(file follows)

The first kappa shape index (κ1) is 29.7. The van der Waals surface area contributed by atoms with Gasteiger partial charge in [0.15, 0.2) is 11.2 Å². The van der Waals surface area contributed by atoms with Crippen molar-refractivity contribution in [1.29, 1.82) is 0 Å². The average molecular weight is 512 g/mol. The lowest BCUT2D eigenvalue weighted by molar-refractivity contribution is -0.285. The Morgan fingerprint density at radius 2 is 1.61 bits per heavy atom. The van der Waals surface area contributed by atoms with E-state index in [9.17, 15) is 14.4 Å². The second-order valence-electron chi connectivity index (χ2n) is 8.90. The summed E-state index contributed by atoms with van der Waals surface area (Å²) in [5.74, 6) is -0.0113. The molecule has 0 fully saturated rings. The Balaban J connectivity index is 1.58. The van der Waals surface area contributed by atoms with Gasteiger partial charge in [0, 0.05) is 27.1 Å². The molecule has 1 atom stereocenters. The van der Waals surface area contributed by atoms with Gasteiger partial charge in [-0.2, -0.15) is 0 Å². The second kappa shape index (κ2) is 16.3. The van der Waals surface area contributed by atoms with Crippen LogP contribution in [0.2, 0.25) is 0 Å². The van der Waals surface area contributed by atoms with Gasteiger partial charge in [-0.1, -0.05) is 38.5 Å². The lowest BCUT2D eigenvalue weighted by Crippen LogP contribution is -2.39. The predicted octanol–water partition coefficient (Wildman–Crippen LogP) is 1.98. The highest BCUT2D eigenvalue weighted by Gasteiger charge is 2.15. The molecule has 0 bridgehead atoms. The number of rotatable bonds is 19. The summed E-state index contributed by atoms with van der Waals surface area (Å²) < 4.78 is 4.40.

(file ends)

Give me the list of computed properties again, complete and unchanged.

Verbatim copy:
The first kappa shape index (κ1) is 29.7. The van der Waals surface area contributed by atoms with Gasteiger partial charge in [0.15, 0.2) is 11.2 Å². The van der Waals surface area contributed by atoms with Crippen molar-refractivity contribution in [1.29, 1.82) is 0 Å². The average molecular weight is 512 g/mol. The lowest BCUT2D eigenvalue weighted by molar-refractivity contribution is -0.285. The Morgan fingerprint density at radius 2 is 1.61 bits per heavy atom. The van der Waals surface area contributed by atoms with E-state index in [9.17, 15) is 14.4 Å². The second-order valence-electron chi connectivity index (χ2n) is 8.90. The summed E-state index contributed by atoms with van der Waals surface area (Å²) in [5.74, 6) is -0.0113. The molecule has 0 fully saturated rings. The Balaban J connectivity index is 1.58. The van der Waals surface area contributed by atoms with Gasteiger partial charge in [0, 0.05) is 27.1 Å². The molecule has 1 atom stereocenters. The van der Waals surface area contributed by atoms with Gasteiger partial charge in [-0.2, -0.15) is 0 Å². The second kappa shape index (κ2) is 16.3. The van der Waals surface area contributed by atoms with Crippen LogP contribution in [0.2, 0.25) is 0 Å². The van der Waals surface area contributed by atoms with Gasteiger partial charge in [-0.1, -0.05) is 38.5 Å². The lowest BCUT2D eigenvalue weighted by Crippen LogP contribution is -2.39. The predicted octanol–water partition coefficient (Wildman–Crippen LogP) is 1.98. The highest BCUT2D eigenvalue weighted by Gasteiger charge is 2.15. The molecule has 0 bridgehead atoms. The number of rotatable bonds is 19. The summed E-state index contributed by atoms with van der Waals surface area (Å²) < 4.78 is 4.40.